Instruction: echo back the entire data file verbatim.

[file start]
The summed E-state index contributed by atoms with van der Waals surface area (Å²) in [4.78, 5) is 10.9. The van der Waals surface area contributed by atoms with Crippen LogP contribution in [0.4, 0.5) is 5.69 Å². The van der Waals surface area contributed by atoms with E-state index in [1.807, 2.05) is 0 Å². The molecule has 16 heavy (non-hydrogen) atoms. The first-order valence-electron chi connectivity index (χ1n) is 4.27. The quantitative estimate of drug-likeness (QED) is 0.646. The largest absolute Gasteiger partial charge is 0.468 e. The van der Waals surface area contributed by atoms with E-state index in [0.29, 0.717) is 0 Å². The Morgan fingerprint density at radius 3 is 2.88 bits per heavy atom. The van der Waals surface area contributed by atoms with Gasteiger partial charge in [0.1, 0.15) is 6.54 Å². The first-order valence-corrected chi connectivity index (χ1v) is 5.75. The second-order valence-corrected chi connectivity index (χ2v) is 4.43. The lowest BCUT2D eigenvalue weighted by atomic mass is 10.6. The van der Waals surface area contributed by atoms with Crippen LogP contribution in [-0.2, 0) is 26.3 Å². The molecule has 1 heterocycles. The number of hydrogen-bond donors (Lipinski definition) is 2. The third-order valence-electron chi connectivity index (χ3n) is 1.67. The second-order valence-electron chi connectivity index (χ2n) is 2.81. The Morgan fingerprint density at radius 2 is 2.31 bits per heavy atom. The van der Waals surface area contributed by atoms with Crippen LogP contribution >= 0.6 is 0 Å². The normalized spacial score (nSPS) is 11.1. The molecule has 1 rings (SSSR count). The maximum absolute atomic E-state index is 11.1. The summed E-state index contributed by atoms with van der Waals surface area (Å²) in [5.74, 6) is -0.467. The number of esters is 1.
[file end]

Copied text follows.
The summed E-state index contributed by atoms with van der Waals surface area (Å²) in [4.78, 5) is 10.9. The van der Waals surface area contributed by atoms with Crippen LogP contribution in [0.4, 0.5) is 5.69 Å². The van der Waals surface area contributed by atoms with E-state index in [1.807, 2.05) is 0 Å². The molecule has 16 heavy (non-hydrogen) atoms. The first-order valence-electron chi connectivity index (χ1n) is 4.27. The quantitative estimate of drug-likeness (QED) is 0.646. The largest absolute Gasteiger partial charge is 0.468 e. The van der Waals surface area contributed by atoms with E-state index in [0.29, 0.717) is 0 Å². The Morgan fingerprint density at radius 3 is 2.88 bits per heavy atom. The van der Waals surface area contributed by atoms with Gasteiger partial charge in [0.1, 0.15) is 6.54 Å². The first-order valence-corrected chi connectivity index (χ1v) is 5.75. The second-order valence-corrected chi connectivity index (χ2v) is 4.43. The lowest BCUT2D eigenvalue weighted by atomic mass is 10.6. The van der Waals surface area contributed by atoms with Crippen LogP contribution in [-0.2, 0) is 26.3 Å². The molecule has 1 heterocycles. The number of hydrogen-bond donors (Lipinski definition) is 2. The third-order valence-electron chi connectivity index (χ3n) is 1.67. The second-order valence-electron chi connectivity index (χ2n) is 2.81. The Morgan fingerprint density at radius 2 is 2.31 bits per heavy atom. The van der Waals surface area contributed by atoms with Crippen LogP contribution >= 0.6 is 0 Å². The normalized spacial score (nSPS) is 11.1. The molecule has 1 rings (SSSR count). The maximum absolute atomic E-state index is 11.1. The summed E-state index contributed by atoms with van der Waals surface area (Å²) in [5.74, 6) is -0.467. The number of esters is 1.